Threat of the Week: NCUA on DDoS
The week’s security headline: The federal regulator has acknowledged that Distributed Denial of Service attacks are potentially a huge issue for credit unions and the upshot is issuance by NCUA of a risk alert offering pointers on mitigation.
Experts have been quick to weigh in with opinions on the usefulness of NCUA’s counsel.
Keep in mind that two credit unions – University Federal Credit Union and Patelco – were knocked down and out by DDoS attacks in January. Others may have suffered attacks. The two that are named were identified in Web postings as victims byIzz ad-Din al-Qassam Cyber Fighters, the Middle Eastern group that has claimed authorship of the recent highly sophisticated takedowns of financial institutions.
DDoS attacks have not typically risen to the threshold of requiring an incident report to NCUA, thus the uncertainty about the victim count.
In its new risk alert, the NCUA urges credit unions that suffer a DDoS attack to file a Suspicious Activity Report, but the SAR filing remains “voluntary.”
The NCUA alert noted that traditional defenses – such as firewalls and intrusion detection systems – “may offer inadequate protection.” Most security experts would amend that to delete the “may,” that is, these defenses offer no meaningful protection against the recent, industrial-scale DDoS attacks.
The NCUA went on to state that credit unions ought to:
- Perform risk assessments to identify risks associated with DDoS attacks.
- Ensure incident response programs include a DDoS attack scenario during testing and address activities before, during, and after an attack.
- Perform ongoing third-party due diligence, in particular on Internet and Web-hosting service providers, to identify risks and implement appropriate traffic management policies and controls.
At $748 million Texas Trust Credit Union in Mansfield, Texas, security administrator David Naylor said that to his eyes the best part of the NCUA alert is its focus on urging credit unions to take defensive steps before they are attacked.
He added that, based on what he hears in informal conversations at industry conferences, a substantial number of credit unions have meager DDoS defenses. “I am terrified what may happen to some, based on what I have heard,” said Naylor.
Marty Meyer, CEO of Corero, a DDoS mitigation appliance maker, said in an interview that he was disappointed in the NCUA alert: “It comes up short. It does not mandate any mitigation steps. How bad does it have to get before NCUA requires action.”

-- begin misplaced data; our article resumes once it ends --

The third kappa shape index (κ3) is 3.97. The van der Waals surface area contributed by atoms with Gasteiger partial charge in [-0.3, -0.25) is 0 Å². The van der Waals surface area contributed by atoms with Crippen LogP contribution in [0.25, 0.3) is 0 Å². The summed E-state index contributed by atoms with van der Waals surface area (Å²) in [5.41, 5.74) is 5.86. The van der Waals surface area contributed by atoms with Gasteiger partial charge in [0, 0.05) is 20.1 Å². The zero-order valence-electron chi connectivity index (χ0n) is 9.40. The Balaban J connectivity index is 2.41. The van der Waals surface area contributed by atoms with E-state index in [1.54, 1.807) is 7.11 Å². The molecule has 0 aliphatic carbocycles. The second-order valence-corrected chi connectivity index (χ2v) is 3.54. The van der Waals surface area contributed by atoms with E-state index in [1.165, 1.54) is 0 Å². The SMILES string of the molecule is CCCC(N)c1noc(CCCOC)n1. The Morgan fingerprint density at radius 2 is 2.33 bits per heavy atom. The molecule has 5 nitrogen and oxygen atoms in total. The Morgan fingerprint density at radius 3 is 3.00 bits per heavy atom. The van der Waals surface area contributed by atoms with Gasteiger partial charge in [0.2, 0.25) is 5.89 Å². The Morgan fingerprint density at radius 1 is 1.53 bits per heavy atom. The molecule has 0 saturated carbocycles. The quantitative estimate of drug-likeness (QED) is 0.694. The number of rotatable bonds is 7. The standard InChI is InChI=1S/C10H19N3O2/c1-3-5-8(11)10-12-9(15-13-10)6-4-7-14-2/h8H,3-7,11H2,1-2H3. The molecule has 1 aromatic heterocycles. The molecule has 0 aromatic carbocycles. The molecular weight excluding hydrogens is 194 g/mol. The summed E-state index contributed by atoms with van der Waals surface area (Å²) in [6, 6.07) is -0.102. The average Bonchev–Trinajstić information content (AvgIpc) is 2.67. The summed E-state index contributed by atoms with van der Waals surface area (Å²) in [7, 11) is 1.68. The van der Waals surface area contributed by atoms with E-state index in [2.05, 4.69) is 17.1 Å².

It potentially could get very bad, because in the NCUA alert is this sentence: “DDoS attacks may also be paired with attempts to steal member funds or data.” That, suggested Meyer, harks back to recent reporting by security blogger Brian Krebs that links a DDoS attack on San Francisco based Bank of the West to a $900,000 looting of an account. The DDoS was unleashed to distract and confuse the bank’s IT staff, suggested Krebs.
That linkage echoes a December alert from the Comptroller of the Currency, pairing DDoS with possible larceny.
Al Pascual, a security expert with Javelin Research, elaborated in an email that the NCUA recommendations were minimal on purpose. “The recommendations made were obviously geared to institutions that can't afford the kind of protection necessary to stymie DDoS attacks. These are fraud mitigation recommendations [that have] little to do with DDoS, but [are] geared rather to limit the possibility of account intrusions.”
Pascual added: “As most CUs are not going to have the budget to stop the volume of network traffic that we've seen in these attacks, and if all the attackers move on with little fanfare or trouble, such an investment could end up being hard to justify.”
Neal Quinn, chief operating officer at Prolexic, a DDoS mitigation firm, said in an interview that his take on the risk alert was that it was for the good: “The best counsel is to turn over DDoS mitigation to third-party firms that can handle it.”
That is the bottom line. Few credit unions, suggest the experts, have in place protections to ward off the large-scale, nation state-linked DDoS attacks that took down the nation’s biggest banks in 2012 and into early 2013. But the question is, do most credit unions need those defenses? The other question: Can they afford them?
Said Naylor, use the NCUA risk alert as “a good opportunity to see how you are prepared. Take a hard look at your defenses.”
Know what would happen were your credit union subjected to a high-powered, industrial-scale DDoS attack and then smart decisions about what to do – or not do – can be made.
But until the possible damages are known, it’s hard to talk what’s right for this institution and what isn’t, said Naylor. “It all starts with a risk assessment.”